A Controversial Comedy
In December, the Supreme Cultural Revolution Council, which is headed by Ahmadinejad, instructed the state radio and television agency -- the Islamic Republic of Iran Broadcasting (IRIB) -- not to play Western or "decadent" music. It was not only music that concerned Ahmadinejad. The Supreme Cultural Revolution Council also instructed the IRIB to bring all its programs in line with the new cultural policies.
It was during this time that Ahmadinejad spoke out against what is arguably the most-popular television show in Iran: "The Nights Of Barareh," a nightly comedy that is set some 70 years ago in a fictional village. Its clever writing addresses issues that viewers relate to, such as government corruption, bogus elections, and women's rights, and there is a grim-faced gendarme who censors the local newspaper. Even "enrichment" comes up as a topic when a Westerner persuades the locals that he is able to enrich their chickpeas but, in fact, he only soaks them in water to increase their weight. The program also touches on social issues, with the village divided into upper and lower halves that resemble the class divisions of Tehran. It also includes a prominent homosexual character.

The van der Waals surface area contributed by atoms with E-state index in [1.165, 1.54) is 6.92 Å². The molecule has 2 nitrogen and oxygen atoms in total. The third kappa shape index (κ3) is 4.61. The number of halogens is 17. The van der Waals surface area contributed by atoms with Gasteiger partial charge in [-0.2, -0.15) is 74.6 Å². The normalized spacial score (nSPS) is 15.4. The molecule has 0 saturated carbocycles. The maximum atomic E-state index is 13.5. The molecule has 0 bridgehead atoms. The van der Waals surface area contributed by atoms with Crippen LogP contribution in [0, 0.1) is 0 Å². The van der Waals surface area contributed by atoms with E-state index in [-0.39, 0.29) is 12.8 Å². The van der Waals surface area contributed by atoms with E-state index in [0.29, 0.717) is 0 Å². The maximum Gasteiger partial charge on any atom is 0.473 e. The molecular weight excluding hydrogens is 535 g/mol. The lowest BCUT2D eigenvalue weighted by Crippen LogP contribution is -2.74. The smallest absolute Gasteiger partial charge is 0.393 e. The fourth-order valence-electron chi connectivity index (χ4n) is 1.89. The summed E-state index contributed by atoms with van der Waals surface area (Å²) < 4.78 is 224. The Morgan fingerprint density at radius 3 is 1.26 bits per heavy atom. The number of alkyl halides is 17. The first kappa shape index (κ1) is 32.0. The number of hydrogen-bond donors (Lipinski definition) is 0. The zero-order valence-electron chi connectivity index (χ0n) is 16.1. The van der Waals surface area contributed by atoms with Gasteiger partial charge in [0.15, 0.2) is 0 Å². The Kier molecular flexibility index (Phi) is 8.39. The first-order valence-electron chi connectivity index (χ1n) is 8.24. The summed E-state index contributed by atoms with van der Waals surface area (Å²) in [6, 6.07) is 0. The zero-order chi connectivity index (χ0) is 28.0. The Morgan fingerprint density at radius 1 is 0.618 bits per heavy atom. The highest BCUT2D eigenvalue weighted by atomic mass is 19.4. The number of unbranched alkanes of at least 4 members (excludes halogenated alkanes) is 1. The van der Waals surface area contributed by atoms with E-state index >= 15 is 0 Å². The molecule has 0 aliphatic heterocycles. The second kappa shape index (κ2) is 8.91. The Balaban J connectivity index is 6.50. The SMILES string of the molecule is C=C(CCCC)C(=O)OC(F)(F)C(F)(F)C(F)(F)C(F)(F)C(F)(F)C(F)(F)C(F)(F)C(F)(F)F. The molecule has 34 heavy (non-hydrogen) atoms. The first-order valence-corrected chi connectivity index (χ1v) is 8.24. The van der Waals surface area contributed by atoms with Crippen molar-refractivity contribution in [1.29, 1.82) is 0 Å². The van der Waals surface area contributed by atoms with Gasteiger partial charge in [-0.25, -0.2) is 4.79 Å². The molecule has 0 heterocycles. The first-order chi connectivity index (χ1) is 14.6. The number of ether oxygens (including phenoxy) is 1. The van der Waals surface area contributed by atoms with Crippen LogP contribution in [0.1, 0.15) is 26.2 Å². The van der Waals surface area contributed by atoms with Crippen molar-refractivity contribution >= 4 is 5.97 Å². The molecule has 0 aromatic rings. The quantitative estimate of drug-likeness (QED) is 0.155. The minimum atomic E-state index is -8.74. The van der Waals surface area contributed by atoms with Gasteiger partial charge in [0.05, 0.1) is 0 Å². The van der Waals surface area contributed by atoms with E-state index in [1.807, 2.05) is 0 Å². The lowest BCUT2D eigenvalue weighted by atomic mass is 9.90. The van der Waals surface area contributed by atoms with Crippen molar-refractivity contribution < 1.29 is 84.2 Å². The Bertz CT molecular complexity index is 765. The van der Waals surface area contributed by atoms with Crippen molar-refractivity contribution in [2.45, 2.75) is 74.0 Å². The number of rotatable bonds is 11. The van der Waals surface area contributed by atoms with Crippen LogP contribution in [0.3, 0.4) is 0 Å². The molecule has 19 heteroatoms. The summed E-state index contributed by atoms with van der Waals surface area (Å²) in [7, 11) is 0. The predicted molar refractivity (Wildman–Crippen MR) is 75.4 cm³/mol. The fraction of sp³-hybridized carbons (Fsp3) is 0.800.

A Slap In The Face
Coming at the same time as the executive branch decrees on media content, and in line with the political conservatism of IRIB and its leadership, one could reasonably expect "The Nights Of Barareh" to be dropped from the schedule. Instead, IRIB chief Ezatollah Zarghami visited the show's set on 21 December and praised the show and its cast. This visit and Zarghami's comments -- all of which featured prominently on that evening's newscast -- were a slap in the president's face.